The first Taken was about brutal violence while the second one speaks of mercy. The third is about just enough. Kill downloadthose who need to be killed and only hurt those as much as needed. This installment and its predecessor have been criticized for lack of insane violence paraded in the first film but honestly the violence mimics the journey of this man.

Gone are the sprawling landscapes of faraway places and this also adds to the different tone of the film. I claim that it is not bad, just different. The movie is about home and what is truly in Bryan’s heart. I can understand how these changes negatively affect those looking for over the top violence or exotic destinations. Personally, I am just glad it’s a break from bad spy movies like 3 Days to Kill and Jack Ryan Shadow Recruit.

Life in the Fast Lane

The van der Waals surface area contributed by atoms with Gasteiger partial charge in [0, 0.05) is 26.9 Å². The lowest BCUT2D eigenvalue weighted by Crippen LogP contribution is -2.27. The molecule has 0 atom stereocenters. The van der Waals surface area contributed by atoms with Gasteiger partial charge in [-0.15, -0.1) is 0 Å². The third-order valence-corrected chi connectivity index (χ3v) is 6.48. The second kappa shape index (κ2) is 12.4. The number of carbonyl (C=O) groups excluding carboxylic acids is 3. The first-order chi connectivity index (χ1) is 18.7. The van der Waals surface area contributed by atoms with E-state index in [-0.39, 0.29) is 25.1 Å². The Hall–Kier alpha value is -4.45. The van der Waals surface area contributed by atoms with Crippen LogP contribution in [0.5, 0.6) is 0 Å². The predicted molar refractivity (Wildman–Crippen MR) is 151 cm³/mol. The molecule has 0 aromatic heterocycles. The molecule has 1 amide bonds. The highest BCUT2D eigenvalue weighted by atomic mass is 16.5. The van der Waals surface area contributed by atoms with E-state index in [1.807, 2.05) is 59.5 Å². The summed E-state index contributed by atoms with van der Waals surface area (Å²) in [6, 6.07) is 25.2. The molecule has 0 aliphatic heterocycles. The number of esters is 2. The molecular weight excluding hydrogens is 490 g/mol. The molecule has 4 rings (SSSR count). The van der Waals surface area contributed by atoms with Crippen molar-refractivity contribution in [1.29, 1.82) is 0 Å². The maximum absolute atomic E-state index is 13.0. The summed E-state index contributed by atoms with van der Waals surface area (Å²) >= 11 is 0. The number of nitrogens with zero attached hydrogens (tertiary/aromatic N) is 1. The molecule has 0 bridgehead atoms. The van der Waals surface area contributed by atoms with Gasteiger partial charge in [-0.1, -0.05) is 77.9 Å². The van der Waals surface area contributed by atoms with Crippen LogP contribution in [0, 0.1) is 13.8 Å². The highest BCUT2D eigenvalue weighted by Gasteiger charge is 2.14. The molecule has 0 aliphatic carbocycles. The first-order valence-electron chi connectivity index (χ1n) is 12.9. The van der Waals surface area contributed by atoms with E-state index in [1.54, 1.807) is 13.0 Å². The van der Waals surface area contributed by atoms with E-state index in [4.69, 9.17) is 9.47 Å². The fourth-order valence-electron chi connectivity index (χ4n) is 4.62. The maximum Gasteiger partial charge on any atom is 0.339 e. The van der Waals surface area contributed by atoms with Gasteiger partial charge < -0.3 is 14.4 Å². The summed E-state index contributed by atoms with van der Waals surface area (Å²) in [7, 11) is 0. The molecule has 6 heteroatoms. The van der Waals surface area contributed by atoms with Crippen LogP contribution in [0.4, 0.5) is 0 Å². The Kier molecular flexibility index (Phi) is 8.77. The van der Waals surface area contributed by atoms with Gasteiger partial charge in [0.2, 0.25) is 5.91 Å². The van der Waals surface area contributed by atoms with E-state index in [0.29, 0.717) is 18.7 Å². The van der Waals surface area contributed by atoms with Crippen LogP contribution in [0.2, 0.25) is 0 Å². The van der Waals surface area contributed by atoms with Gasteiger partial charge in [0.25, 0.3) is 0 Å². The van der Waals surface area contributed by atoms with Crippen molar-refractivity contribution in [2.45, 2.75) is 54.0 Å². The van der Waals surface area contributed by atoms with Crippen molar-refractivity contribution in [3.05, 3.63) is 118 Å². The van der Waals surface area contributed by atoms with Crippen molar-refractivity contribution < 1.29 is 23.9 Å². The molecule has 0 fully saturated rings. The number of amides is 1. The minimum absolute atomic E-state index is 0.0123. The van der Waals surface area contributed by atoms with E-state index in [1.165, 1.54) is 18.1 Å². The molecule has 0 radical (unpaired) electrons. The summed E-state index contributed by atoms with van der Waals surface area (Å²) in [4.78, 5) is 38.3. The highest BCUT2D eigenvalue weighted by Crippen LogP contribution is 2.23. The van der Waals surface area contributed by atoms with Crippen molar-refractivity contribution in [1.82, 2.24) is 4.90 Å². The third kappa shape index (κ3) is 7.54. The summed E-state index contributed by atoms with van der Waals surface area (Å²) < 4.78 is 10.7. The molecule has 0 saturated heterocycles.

furious-7 (1)The latest in the Fast and Furious franchise is fun and entertaining. It keeps all the elements of the past movies, and expands into new territories. It is not only a fun movie; it is a great send off to an actor who lost his life too soon.

Furious Seven is colored by the death of Paul Walker. The movies has to deal with the loss of his character Brian O’Conner while the cast and crew had to create a finished movie without one of the stars. This isn’t to mention the love and sadness the fans carry with them into the theater early trying to decide what Walker had and had not finished and prepped with tissues for the movie’s conclusion.

After killing Owen Shaw in the previous installment, his brother is out for blood. Anyone related to the team is a target starting with Han.  While Brian adapts to family life, he longs for the thrill of the chase.  Mia worries over him and wants him to stay home with the family. But any plans they had are destroyed, when a bomb is sent to Dom’s house. The team gets back together to take out Shaw so he can’t pick them off one by one.